ELASTIGIRL: Settle down? Are you kidding? I'm at the top of my game. I'm right up there with the big dogs.
As we see in the movie, the complete opposite is true. It's Helen who successfully adapts to married life, while Bob—who previously waxed poetic about the "simple life"—crashes and burns with aplomb. What's the deal?
It all comes back to the Superhero Relocation Program, which forbids superheroes from using their powers. In a moment, Helen and Bob are literally banned from doing the thing they're best at. No wonder the transition messes with their heads.
To be fair, it messes with Bob a lot more than it messes with Helen, leading him to go on illicit late-night superhero runs, use his powers in public, and just be an all-around cruddy father. This causes a great deal of tension in the marriage, though their fights often dodge their real feelings.
Here's a typical one:
BOB: You want to do something for Dash? Then let him actually compete. Let him go out for sports.
HELEN: I will not be made the enemy here. You know why we can't do that.
BOB: Because he'd be great.
Although they're talking about Dash, it's clear that Helen and Bob are really talking about their own relationship with their superpowers. Yeesh. Couples therapy much, guys?
These issues become amplified after Bob is hired by Syndrome to fight the Omnidroid. He straight-up lies to Helen about what he's up to, and though she buys it as first, her suspicions quickly grow. She doesn't immediately assume he's being tricked by a supervillain, though—she just assumes that he's having an affair. Given the lies, secret workout sessions, and sports car purchases, it's not a ridiculous thing to assume.
But then something flips. Maybe it's seeing her newly-designed Elastigirl costume. Maybe she's just fed up. Either way, Helen decides to take the situation into her own hands, tracking Bob's location and going on a clandestine rescue mission. Ride or die, ya'll. In this way, Helen returns to her superhero roots just as Bob has been doing the entire movie—and boy does it feel good.
You could even argue that Bob and Helen are only able to make peace because they're interacting like they did when they fell in love: as superheroes.
Here's an important interaction between them during the film's closing battle:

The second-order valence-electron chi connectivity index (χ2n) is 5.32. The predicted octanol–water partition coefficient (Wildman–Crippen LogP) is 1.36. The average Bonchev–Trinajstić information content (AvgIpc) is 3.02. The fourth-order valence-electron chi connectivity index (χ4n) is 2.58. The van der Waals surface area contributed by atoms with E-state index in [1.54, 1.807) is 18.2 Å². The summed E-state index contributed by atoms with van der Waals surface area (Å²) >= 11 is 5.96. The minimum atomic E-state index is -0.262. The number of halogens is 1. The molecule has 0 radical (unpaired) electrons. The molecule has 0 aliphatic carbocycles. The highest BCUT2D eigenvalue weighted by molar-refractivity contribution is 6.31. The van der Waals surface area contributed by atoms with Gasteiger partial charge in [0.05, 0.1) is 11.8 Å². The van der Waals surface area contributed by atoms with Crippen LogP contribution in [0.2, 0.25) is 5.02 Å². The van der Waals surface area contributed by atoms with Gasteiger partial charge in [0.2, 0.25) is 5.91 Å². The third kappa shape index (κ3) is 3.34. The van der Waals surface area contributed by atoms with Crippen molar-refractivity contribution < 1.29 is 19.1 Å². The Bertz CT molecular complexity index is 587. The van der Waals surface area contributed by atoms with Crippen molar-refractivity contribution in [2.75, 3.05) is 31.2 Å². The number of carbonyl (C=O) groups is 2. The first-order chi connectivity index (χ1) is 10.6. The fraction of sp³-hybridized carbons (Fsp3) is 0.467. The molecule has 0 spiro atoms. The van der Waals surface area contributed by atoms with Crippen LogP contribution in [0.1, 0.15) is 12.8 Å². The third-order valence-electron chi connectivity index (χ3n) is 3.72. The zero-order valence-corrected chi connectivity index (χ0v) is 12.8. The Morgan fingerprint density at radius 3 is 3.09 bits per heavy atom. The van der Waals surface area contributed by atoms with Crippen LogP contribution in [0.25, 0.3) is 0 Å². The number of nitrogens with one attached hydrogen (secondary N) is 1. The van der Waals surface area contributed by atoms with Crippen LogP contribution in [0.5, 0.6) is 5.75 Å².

BOB: I can't lose you again. I can't. Not again. I'm not strong enough.
HELEN: If we work together, you won't have to be.
They don't need to choose between being parents and superheroes: they can be both. In fact, by bringing these two separate halves of themselves together, as they do in the final battle with Syndrome, they can be far stronger than they ever were as solo acts.
Like her husband, Helen has done the impossible: achieved personal balance between her present life as a parent and past life as a superhero. You might even call it incredible. She might not have handled this conflict with the same, uh, immaturity as her hubby, but she'll be just as grateful for the opportunity to be who she truly is.
Violet Parr can turn invisible with the flick of the wrist. She should be the next Criss Angel. More than being merely a cool parlor trick, however, this superpower is a nifty reflection of her quintessentially teenaged brand of insecurity.
After all, what teenager doesn't want to be invisible most of the time? At the beginning of the film, we see Violet turn invisible as soon as her crush emerges from school at the end of the day. Like many teens, Violet lacks the self-confidence to be herself. Unlike most teens, however, Violet can literally disappear.
Her other superpower is pretty sweet, too: she can create impenetrable force fields. She seems less comfortable with this than turning invisible, though. In a crucial turning point, Violet fails to create a force field to protect the family as they arrive at Syndrome's island, which forces them to jump ship before its destruction. Once again, Violet's lack of confidence hinders her, as she sincerely doubts she's capable of such a feat.
Violet is devastated. Check out this convo with her mom after they've made it back to land:
VIOLET: Mom, what happened on the plane. I'm sorry. I wanted to help. I mean, when you asked me to. I'm sorry.
HELEN: Shh. It isn't your fault. It wasn't fair for me to suddenly ask so much of you. But things are different now, and doubt is a luxury we can't afford anymore, sweetie. You have more power than you realize. Don't think. And don't worry. If the time comes, you'll know what to do. It's in your blood.
From this moment onward, Violet changes her tune. She protects her family with force fields galore. She frees them from Syndrome's holding cells all by herself. She becomes a superhero. Finally, Violet realizes what her mom was trying to tell her: she can do anything as long as she believes in herself.
The end of the film sees Violet conquering her lack of confidence in that other aspect of her life: the fellas. While at Dash's first track meet, her crush Tony asks her on a date and she accepts—though, to be honest, Violet is so confident at this point that she does most of the talking. Atta girl.
That's a far cry from the girl who'd turn invisible the moment anyone looked at her. Now? She's ready to kick supervillain butt and score high school hotties. Win-win.
Like many a young troublemaker, Dash Parr doesn't act out because he's a bad kid, but because he isn't being pointed in the right direction. He's no super-villain-in-training. He's an Incredible.